There are some things that take effect immediately, some things that have been pushed off until December 31st, 2024.

For American Telemedicine Association, in general, and the things that you’ve just described, how do you think the end of the PHE affects the American Telemedicine Association’s mission?

A.M. Johnson:

Sure, and again prior to the pandemic, we have policy principles that inform our advocacy work and policy work, and those include the fact that we’re venue, and modality, and device agnostic.

So, what happened during the Public Health Emergency and with all the waivers that were in place that Americans across the board saw that we could really deliver on the promise of digitally enabled care and services.

And so, we are really advocating hard, and again I’ll let Kyle jump in and discuss this in greater detail, the waivers become permanent. And again, it’s really allowing regulation and legislation to catch up with what technology has been able to deliver for quite some time.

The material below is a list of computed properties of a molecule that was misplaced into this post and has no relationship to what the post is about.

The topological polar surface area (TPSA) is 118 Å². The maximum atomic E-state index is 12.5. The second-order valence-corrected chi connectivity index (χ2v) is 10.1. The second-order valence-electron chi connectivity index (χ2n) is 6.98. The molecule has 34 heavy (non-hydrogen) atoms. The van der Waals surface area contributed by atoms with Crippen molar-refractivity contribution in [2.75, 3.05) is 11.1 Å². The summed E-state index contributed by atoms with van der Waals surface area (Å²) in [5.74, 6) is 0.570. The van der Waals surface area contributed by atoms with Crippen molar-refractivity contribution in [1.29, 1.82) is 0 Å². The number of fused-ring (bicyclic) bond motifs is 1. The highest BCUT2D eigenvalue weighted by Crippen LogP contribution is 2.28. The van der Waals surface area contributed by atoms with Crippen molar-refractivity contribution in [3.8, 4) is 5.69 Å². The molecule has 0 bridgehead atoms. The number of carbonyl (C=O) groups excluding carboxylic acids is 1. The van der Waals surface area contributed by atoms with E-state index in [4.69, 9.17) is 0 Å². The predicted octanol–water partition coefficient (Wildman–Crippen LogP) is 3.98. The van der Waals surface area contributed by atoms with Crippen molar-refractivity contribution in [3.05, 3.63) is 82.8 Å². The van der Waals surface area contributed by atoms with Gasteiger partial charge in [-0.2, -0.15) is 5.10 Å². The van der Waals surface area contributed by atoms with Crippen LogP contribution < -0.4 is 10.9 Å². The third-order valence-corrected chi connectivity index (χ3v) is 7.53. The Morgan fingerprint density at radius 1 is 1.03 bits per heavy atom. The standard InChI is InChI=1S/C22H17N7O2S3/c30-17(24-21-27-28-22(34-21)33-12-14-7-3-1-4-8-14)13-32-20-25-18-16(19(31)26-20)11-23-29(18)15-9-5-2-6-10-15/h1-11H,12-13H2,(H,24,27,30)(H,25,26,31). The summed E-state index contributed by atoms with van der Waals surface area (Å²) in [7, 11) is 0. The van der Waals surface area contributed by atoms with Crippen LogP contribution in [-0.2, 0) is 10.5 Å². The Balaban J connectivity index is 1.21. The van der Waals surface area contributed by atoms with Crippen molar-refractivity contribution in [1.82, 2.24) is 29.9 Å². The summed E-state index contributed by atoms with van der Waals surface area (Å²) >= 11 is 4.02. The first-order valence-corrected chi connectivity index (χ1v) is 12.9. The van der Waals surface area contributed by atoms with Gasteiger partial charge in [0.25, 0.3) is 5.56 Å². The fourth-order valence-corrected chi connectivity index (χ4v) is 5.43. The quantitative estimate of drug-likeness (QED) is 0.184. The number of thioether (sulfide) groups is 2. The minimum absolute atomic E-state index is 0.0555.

Kyle, what would you add to that?

Kyle Zebley:

No, Ann, I think you’re spot on. For the ATA, from the moment that the flexibilities came about because of the work that we did, working with the last administration to make these flexibilities happen. We have been working to make sure that they’re on the road to permanency.

One of the things that we were successful in doing, at the end of last year, was pass a very broad funding measure that passed with Mike      [ unclear ]’s work that included a number of favorable telehealth provisions that, Bill, as you mentioned, will mean that these, many of these possibilities will be in place and available to the American people, until the end of 2024.